Sir John's farewell 'love letter' to his boss Mrs Thatcher
As resignation letters go, Sir John Nott's missive on leaving the Thatcher government was somewhat unusual.
Sir John, the former MP for St Ives, left the government in 1983, the same year he was knighted, to be replaced as defence secretary by Michael Heseltine.
In a private note sent to Margaret Thatcher in addition to a formal resignation letter, he expressed his admiration for her in gushing terms in what at points verges on becoming a love letter.
Acknowledging in the handwritten letter, dated January 23 and included in the Margaret Thatcher Foundation's archive which has now been made public, that he could not express the true nature of their friendship in a public letter, he writes: "Your greatest triumph as a PM, if I may say so, is that your colleagues actually like you.
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"Some of them even love you, just a little!"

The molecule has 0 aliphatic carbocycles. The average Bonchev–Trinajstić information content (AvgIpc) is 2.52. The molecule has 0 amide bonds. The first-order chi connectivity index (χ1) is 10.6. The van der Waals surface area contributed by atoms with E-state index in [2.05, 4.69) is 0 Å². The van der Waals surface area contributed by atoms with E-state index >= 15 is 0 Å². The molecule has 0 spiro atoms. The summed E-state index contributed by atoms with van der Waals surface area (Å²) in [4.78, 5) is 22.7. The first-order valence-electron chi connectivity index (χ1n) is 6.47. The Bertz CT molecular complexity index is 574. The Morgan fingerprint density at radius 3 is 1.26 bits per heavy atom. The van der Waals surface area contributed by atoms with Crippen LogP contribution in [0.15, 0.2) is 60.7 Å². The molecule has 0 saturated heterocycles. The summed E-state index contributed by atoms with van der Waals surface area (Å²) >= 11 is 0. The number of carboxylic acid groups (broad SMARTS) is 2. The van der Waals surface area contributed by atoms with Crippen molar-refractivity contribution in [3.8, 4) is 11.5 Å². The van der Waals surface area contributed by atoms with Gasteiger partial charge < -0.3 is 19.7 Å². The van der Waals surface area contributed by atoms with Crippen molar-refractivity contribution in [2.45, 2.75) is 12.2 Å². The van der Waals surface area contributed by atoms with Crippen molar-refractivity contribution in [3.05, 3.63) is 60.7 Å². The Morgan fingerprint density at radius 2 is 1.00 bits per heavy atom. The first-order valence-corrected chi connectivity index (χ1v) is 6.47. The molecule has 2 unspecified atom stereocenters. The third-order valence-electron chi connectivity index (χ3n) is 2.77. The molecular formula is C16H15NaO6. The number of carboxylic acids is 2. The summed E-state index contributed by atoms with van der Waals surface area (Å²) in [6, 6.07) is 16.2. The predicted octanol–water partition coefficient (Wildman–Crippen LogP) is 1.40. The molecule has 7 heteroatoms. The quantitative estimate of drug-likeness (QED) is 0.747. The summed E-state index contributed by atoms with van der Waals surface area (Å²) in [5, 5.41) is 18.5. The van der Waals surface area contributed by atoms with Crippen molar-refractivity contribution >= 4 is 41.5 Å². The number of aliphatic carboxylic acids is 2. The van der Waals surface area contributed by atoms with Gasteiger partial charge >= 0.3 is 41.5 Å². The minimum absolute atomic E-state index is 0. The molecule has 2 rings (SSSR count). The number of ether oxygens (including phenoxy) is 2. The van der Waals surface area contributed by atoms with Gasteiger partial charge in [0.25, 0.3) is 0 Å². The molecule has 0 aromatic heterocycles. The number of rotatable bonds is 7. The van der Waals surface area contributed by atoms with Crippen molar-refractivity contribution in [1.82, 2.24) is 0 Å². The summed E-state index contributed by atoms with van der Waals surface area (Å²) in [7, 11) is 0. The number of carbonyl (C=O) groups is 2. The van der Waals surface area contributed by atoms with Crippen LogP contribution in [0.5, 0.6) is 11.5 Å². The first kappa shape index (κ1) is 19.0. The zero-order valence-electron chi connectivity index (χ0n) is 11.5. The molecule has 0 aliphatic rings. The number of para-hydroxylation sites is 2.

He went on to elaborate on his feelings: "It is inexcusable to say so nowadays but I actually admire you as a woman – your good looks, charm and bearing have always attracted me, as a man.
"I'm sorry, but what is wrong with that! I think your emotional, instinctive and unpragmatic approach to most issues – so very unmasculine – is the secret of your success in the male-dominated world of politics.
"Today there is no way that a methodical, rational and consensus approach to the nation's problems can overcome them.
"Until you gained the leadership we were a 'Whips Party'; I am glad that we are now a gut 'instincts party'."
He signs the letter off with: "Love – John."
Sir John mentioned the letter in his memoir, Here Today, Gone Tomorrow, and notes the Prime Minister did not reply.
He originally served as a junior Treasury minister under Prime Minister Ted Heath.
When Margaret Thatcher's Conservatives won the 1979 General Election he was appointed to the Cabinet as secretary of state for trade and became secretary of state for defence in January 1981.
Sir John, who lives at St Erth, West Cornwall, was widely criticised over the 1981 Defence White Paper for his decision to cut back on naval expenditure shortly before the outbreak of the Falklands War, but survived until a 1983 reshuffle.